SPEAK NO EVIL

Occasionally I encounter a novel that leaves me speechless. Uzodinma Iweala’s Speak No Evil left me not only speechless but breathless, too. Speak No Evil features two privileged teenagers. Seniors at a private high school in Washington, D.C., boasting good grades and running as individual stars on the boys’ and girls’ track teams, the two best friends are coming of age at a time of impending crises in their lives. Speak No Evil centers on their struggles to grow into adulthood and to find their places in the world.

Niru, whose Nigerian father is a corporate CEO and whose Nigerian mother is a physician, has already been accepted at Harvard. His future seems secure. He will graduate from Harvard, then from medical school, and will be successful throughout his life. But Niru is haunted by a secret, the fact that he senses he is gay. In his conservative upbringing and sheltered home environment, homosexuality is strictly taboo. So Niru is tormented by his increasing desires and his unrequited dreams.

Fortunately, he has a best friend, Meredith, whose father is an attorney in the Justice Department and whose mother is a successful socialite who knows all the right people. Meredith loves Niru, hoping at first that he might return her heterosexual affections. Speak No Evil begins as a snowstorm traps the unchaperoned two teenagers in Meredith’s house. She puts the moves on Niru; he cannot respond. Although she is somewhat embarrassed by her naivete, Meredith instantly sympathizes with Niru’s plight, now serving as a sounding board for his angst, his conflicting feelings, and his Nigerian guilt.

I mention their parents because they, too, play key roles in Speak No Evil. They’re quite different, yet quite the same. Different in that Niru’s father and mother hover over their son while Meredith’s are more stand-offish and uninvolved in their daughter’s life. Similar in that both couples expect their children to over-achieve, to exceed all expectations, and to fit neatly into the patterns of their peers. Both couples want bragging rights about their offsprings’ successes. Neither couple wants their child to deviate from the norm.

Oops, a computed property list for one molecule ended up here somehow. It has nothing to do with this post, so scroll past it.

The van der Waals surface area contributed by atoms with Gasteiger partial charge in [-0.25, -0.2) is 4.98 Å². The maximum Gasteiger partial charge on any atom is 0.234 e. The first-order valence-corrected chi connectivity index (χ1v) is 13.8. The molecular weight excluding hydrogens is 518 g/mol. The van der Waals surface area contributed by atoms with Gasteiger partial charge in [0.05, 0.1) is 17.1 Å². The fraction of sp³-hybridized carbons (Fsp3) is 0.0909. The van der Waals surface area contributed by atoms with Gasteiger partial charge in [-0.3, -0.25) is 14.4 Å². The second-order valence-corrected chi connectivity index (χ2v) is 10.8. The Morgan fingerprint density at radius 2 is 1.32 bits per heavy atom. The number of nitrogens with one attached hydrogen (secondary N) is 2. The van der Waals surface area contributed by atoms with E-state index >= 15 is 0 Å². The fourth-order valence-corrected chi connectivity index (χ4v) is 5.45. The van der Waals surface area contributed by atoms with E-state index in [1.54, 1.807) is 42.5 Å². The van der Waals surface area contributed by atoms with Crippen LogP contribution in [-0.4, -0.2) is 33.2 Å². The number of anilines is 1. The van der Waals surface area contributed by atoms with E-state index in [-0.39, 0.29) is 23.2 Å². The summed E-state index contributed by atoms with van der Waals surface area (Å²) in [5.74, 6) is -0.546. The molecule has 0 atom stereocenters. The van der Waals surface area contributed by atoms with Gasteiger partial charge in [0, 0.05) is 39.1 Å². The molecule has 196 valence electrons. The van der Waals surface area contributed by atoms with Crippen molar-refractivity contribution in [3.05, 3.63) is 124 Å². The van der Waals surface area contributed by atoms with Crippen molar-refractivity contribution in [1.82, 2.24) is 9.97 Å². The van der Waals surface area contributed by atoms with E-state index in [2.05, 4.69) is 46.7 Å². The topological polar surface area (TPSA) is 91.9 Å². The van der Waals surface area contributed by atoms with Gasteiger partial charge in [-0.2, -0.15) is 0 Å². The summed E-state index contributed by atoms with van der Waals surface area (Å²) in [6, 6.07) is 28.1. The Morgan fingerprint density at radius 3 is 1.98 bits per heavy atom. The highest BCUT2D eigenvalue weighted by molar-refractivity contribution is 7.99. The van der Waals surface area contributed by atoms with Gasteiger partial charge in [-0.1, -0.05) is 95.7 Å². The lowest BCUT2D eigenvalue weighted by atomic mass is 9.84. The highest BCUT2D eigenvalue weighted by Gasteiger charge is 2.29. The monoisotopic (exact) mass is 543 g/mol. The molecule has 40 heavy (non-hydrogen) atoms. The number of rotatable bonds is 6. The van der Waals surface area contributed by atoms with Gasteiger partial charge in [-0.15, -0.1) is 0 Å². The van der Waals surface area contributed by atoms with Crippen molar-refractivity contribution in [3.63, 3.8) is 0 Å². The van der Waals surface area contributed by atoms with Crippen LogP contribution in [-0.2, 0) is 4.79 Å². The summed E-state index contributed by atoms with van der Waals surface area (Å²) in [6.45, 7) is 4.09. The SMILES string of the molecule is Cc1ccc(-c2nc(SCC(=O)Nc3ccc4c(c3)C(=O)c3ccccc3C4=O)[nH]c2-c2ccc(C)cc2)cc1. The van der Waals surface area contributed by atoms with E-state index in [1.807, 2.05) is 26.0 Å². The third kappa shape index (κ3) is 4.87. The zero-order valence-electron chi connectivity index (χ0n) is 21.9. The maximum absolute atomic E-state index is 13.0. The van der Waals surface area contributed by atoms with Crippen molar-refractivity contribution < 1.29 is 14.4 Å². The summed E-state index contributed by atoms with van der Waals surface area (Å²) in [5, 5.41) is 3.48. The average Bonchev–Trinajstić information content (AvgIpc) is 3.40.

Speak No Evil gets complicated when Niru’s father finds gay dating apps on his son’s cell phone, apps that Meredith installed! Much of the novel focuses on Niru’s plight, as his father hauls him off to Nigeria for a cleansing and then insists he meet regularly with their local pastor for counseling. Meanwhile, Niru is drawn to a young stud who sells him new running shoes and who self-assuredly encourages Niru to be himself, not his father’s imagined self. Niru’s feelings for Damien, along with his burgeoning guilt, are depicted in stunning prose.

The running angle is important in Speak No Evil.  Both Niru and Meredith clear their heads while running and come to crucial decisions about their lives while running. They are more clairvoyant while running, breaking free from social restraints instead of only doing what their families expect. Running also dictates the pace of Speak No Evil. Uzodinma Iweala’s prose is breathless, nouns and verbs slapping the pavement as his characters run from Georgetown down to the Potomac, past the Washington, D.C., monuments and into more distant suburbs. That pace is what makes this novel breathless; the tension between life’s expectations and its realities is what renders a Speak No Evil reader absolutely speechless. I don’t know when I’ve read a better novel about what it might be like to be a young gay black man today, free to feel but unable to break free from familial expectations. And what it means to be his friend.  –  Ann Ronald

Also available by Uzodinma Iweala: Our Kind of People, A Continent’s Challenge, A Country’s Hope; Beasts of No Nation

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